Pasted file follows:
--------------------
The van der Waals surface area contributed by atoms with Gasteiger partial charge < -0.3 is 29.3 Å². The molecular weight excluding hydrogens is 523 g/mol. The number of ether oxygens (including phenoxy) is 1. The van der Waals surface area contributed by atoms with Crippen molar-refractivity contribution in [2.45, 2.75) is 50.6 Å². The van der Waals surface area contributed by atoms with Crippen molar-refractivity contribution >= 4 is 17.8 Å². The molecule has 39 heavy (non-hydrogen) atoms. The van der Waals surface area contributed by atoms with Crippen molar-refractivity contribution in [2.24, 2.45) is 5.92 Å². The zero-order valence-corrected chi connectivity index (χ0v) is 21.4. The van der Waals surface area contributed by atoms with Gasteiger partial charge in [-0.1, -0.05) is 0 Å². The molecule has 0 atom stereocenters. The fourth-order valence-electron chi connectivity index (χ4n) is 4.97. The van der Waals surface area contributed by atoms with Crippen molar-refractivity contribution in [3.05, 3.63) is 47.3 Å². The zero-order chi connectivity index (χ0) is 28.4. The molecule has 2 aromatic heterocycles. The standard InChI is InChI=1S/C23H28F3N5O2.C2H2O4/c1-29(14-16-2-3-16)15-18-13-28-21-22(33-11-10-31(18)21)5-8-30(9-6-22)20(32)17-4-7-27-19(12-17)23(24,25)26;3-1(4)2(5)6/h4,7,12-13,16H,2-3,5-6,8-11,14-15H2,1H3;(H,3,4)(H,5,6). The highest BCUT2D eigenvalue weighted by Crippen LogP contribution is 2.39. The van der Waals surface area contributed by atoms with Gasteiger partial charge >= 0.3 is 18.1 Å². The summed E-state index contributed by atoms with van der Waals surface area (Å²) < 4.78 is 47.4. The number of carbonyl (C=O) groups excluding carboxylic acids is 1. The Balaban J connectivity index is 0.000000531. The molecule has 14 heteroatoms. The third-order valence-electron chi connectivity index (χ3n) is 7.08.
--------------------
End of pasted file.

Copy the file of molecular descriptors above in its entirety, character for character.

The van der Waals surface area contributed by atoms with Gasteiger partial charge < -0.3 is 29.3 Å². The molecular weight excluding hydrogens is 523 g/mol. The number of ether oxygens (including phenoxy) is 1. The van der Waals surface area contributed by atoms with Crippen molar-refractivity contribution in [2.45, 2.75) is 50.6 Å². The van der Waals surface area contributed by atoms with Crippen molar-refractivity contribution >= 4 is 17.8 Å². The molecule has 39 heavy (non-hydrogen) atoms. The van der Waals surface area contributed by atoms with Crippen molar-refractivity contribution in [2.24, 2.45) is 5.92 Å². The zero-order valence-corrected chi connectivity index (χ0v) is 21.4. The van der Waals surface area contributed by atoms with Gasteiger partial charge in [-0.1, -0.05) is 0 Å². The molecule has 0 atom stereocenters. The fourth-order valence-electron chi connectivity index (χ4n) is 4.97. The van der Waals surface area contributed by atoms with Crippen molar-refractivity contribution in [3.05, 3.63) is 47.3 Å². The zero-order chi connectivity index (χ0) is 28.4. The molecule has 2 aromatic heterocycles. The standard InChI is InChI=1S/C23H28F3N5O2.C2H2O4/c1-29(14-16-2-3-16)15-18-13-28-21-22(33-11-10-31(18)21)5-8-30(9-6-22)20(32)17-4-7-27-19(12-17)23(24,25)26;3-1(4)2(5)6/h4,7,12-13,16H,2-3,5-6,8-11,14-15H2,1H3;(H,3,4)(H,5,6). The highest BCUT2D eigenvalue weighted by Crippen LogP contribution is 2.39. The van der Waals surface area contributed by atoms with Gasteiger partial charge >= 0.3 is 18.1 Å². The summed E-state index contributed by atoms with van der Waals surface area (Å²) < 4.78 is 47.4. The number of carbonyl (C=O) groups excluding carboxylic acids is 1. The Balaban J connectivity index is 0.000000531. The molecule has 14 heteroatoms. The third-order valence-electron chi connectivity index (χ3n) is 7.08.